Inspired by the application of traditional optical fiber sensors, in addition to miniature biochemical sensor probes in environmental pollution, medical assistance, and biomolecular recognition, the application of LSPR sensors can also be extended to structural health monitoring of bridges, dams, and smart cities. However, the current metal NPs-based LSPR sensor is still limited to the development stage of novel biochemical probes in a laboratory environment. This is mainly due to the poor production repeatability, large differences in individual performance, unstable long-term work, and short service life. The preparation process and modification methods of metal NPs, the precise design of metal nanostructures, and the ingenious design of optical fiber structures will be important research directions to promote the development of relevant practical LSPR sensors.

7. Conclusions

In this paper, the development of metal-NPs-LSPR based optical fiber probes is reviewed. The fabrication methods of this kind of fiber probes include the polymer doping-dispersion of metal NPs, nano-photolithography to construct metal nanostructures, dip coating film method, electrostatic layer by layer self-assembly method, and molecular imprinting method. Based on the above technologies, the LSPR effect can also be significantly improved by changing the structure of the metal NPs functional film, laser irradiation technology for NPs size modulation, low dimensional material assisted enhancement, fluorescent material modification, and oriented sensitization of molecular markers. Metal NPs functional films have been modified on U-shaped fiber, D-typed fiber, micro/nanofiber, fiber grating, cascaded fiber structure, and polymer fiber, which are used to develop different types of probes to measure refractive index, heavy metal ions, pH value, gas, nucleic acid, and virus molecules. The simultaneous measurement of different components and concentrations is expected to be realized with the help of the different metal NPs functional films with the special excitation wavelengths and the various fiber structures working on different optical principles.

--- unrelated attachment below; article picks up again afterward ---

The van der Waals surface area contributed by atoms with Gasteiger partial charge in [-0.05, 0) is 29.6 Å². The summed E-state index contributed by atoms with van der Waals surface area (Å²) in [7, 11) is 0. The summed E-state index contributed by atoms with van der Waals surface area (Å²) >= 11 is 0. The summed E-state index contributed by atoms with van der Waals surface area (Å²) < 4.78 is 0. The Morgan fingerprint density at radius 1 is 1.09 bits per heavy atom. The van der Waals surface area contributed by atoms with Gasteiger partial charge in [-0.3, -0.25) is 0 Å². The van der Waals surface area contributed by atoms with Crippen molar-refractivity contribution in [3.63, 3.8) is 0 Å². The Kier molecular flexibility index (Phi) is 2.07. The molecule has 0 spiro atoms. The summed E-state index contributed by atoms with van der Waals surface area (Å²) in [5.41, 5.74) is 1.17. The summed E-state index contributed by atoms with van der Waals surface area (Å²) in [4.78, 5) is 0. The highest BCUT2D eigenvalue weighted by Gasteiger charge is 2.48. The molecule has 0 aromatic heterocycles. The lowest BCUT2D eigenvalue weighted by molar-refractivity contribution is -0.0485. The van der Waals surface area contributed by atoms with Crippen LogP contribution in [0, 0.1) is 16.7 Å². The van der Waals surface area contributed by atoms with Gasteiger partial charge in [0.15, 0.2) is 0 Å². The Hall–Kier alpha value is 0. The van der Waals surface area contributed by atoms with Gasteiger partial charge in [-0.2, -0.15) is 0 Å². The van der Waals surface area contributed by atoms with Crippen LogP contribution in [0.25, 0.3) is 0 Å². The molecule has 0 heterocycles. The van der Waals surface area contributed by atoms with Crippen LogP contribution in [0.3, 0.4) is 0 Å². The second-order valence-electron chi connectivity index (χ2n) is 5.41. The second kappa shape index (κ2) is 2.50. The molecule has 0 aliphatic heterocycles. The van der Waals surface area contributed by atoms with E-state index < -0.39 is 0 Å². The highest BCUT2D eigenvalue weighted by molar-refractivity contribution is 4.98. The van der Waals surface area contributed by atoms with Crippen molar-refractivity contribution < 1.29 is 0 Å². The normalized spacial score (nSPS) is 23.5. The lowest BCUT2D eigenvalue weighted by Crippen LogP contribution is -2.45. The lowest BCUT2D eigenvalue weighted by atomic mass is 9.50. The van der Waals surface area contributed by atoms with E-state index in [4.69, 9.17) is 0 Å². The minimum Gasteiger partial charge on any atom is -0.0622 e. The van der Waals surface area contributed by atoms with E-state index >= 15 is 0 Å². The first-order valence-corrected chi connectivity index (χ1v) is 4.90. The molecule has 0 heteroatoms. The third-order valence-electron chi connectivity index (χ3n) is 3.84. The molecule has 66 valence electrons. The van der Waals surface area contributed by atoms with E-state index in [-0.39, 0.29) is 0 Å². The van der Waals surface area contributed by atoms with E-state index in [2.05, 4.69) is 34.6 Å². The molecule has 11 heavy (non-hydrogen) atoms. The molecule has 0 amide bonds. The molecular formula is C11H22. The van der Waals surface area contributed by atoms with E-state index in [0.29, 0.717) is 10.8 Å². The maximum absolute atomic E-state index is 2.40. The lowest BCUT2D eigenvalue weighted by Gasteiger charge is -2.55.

Author Contributions

H.W. and Z.L. conceived and performed the papers collection and manuscript writing; Z.S. and Y.Z. were involved in the paper writing; J.L. was the supervisor and involved in the paper review and editing. All authors have read and agreed to the published version of the manuscript.


This work was supported by the National Key R&D Program of China (2019YFB2006001), Fundamental Research Funds for Central Universities (N2004007), 111 Project (B16009), Joint Research Fund Liaoning-Shenyang National Laboratory for Materials Science (20180510015) and Xi’an Science and Technology Plan (2020KJRC0133).

Conflicts of Interest

The authors declare no conflict of interest.


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Figure 1. Number comparison of published paper for different key words and interval years.
Figure 1. Number comparison of published paper for different key words and interval years.
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Figure 2. Common fiber structures for exploring LSPR fiber sensors.
Figure 2. Common fiber structures for exploring LSPR fiber sensors.
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Figure 3. Metal NPs elaborated (a) fiber end using dip-coating [28]; (b) fiber end using self-assembly method [29]; (c) U-shaped fiber [40] and (d) air hole of PCF [41].
Figure 3. Metal NPs elaborated (a) fiber end using dip-coating [28]; (b) fiber end using self-assembly method [29]; (c) U-shaped fiber [40] and (d) air hole of PCF [41].
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Figure 4. Fabrication process of U-shaped LSPR sensor probe [45].